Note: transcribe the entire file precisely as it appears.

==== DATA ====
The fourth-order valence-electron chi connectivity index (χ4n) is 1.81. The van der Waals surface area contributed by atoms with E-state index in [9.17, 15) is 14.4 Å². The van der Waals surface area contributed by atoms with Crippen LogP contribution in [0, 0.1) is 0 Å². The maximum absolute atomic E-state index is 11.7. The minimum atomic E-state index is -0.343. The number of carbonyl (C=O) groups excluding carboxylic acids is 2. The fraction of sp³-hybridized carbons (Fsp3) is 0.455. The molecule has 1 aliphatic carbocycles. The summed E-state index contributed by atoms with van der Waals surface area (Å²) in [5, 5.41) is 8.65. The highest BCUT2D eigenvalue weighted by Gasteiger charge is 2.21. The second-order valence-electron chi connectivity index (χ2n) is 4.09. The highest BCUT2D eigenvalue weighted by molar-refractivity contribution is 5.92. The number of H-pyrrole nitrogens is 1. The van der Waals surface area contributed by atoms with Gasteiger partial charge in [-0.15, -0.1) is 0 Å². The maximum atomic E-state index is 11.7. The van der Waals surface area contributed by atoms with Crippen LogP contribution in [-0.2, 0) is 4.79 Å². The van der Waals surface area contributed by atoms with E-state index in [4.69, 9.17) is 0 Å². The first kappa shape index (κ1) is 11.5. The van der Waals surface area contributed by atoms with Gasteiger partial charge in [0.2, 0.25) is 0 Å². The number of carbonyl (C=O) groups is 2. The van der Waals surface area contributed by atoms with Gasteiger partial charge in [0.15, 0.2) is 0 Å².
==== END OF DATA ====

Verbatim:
The fourth-order valence-electron chi connectivity index (χ4n) is 1.81. The van der Waals surface area contributed by atoms with E-state index in [9.17, 15) is 14.4 Å². The van der Waals surface area contributed by atoms with Crippen LogP contribution in [0, 0.1) is 0 Å². The maximum absolute atomic E-state index is 11.7. The minimum atomic E-state index is -0.343. The number of carbonyl (C=O) groups excluding carboxylic acids is 2. The fraction of sp³-hybridized carbons (Fsp3) is 0.455. The molecule has 1 aliphatic carbocycles. The summed E-state index contributed by atoms with van der Waals surface area (Å²) in [5, 5.41) is 8.65. The highest BCUT2D eigenvalue weighted by Gasteiger charge is 2.21. The second-order valence-electron chi connectivity index (χ2n) is 4.09. The highest BCUT2D eigenvalue weighted by molar-refractivity contribution is 5.92. The number of H-pyrrole nitrogens is 1. The van der Waals surface area contributed by atoms with Gasteiger partial charge in [-0.15, -0.1) is 0 Å². The maximum atomic E-state index is 11.7. The van der Waals surface area contributed by atoms with Crippen LogP contribution in [-0.2, 0) is 4.79 Å². The van der Waals surface area contributed by atoms with E-state index in [4.69, 9.17) is 0 Å². The first kappa shape index (κ1) is 11.5. The van der Waals surface area contributed by atoms with Gasteiger partial charge in [0.2, 0.25) is 0 Å². The number of carbonyl (C=O) groups is 2. The van der Waals surface area contributed by atoms with Gasteiger partial charge in [0.15, 0.2) is 0 Å².